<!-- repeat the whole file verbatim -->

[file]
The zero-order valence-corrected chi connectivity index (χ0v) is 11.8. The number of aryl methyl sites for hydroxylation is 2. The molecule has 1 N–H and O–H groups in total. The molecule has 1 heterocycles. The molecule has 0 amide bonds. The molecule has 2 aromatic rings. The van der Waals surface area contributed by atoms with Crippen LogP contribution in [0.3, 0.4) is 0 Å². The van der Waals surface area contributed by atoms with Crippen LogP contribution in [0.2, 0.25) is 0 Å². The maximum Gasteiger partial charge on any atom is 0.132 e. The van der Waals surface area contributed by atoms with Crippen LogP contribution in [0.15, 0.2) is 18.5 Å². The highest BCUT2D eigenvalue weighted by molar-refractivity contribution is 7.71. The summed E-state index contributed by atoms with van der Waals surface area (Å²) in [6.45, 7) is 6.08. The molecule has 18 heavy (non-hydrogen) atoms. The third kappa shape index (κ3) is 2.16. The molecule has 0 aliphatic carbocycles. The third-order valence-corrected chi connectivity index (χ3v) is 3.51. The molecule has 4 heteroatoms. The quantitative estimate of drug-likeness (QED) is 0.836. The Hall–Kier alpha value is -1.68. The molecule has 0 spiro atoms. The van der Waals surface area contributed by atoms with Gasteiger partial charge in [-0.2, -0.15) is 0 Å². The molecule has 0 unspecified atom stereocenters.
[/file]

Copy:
The zero-order valence-corrected chi connectivity index (χ0v) is 11.8. The number of aryl methyl sites for hydroxylation is 2. The molecule has 1 N–H and O–H groups in total. The molecule has 1 heterocycles. The molecule has 0 amide bonds. The molecule has 2 aromatic rings. The van der Waals surface area contributed by atoms with Crippen LogP contribution in [0.3, 0.4) is 0 Å². The van der Waals surface area contributed by atoms with Crippen LogP contribution in [0.2, 0.25) is 0 Å². The maximum Gasteiger partial charge on any atom is 0.132 e. The van der Waals surface area contributed by atoms with Crippen LogP contribution in [0.15, 0.2) is 18.5 Å². The highest BCUT2D eigenvalue weighted by molar-refractivity contribution is 7.71. The summed E-state index contributed by atoms with van der Waals surface area (Å²) in [6.45, 7) is 6.08. The molecule has 18 heavy (non-hydrogen) atoms. The third kappa shape index (κ3) is 2.16. The molecule has 0 aliphatic carbocycles. The third-order valence-corrected chi connectivity index (χ3v) is 3.51. The molecule has 4 heteroatoms. The quantitative estimate of drug-likeness (QED) is 0.836. The Hall–Kier alpha value is -1.68. The molecule has 0 spiro atoms. The van der Waals surface area contributed by atoms with Gasteiger partial charge in [-0.2, -0.15) is 0 Å². The molecule has 0 unspecified atom stereocenters.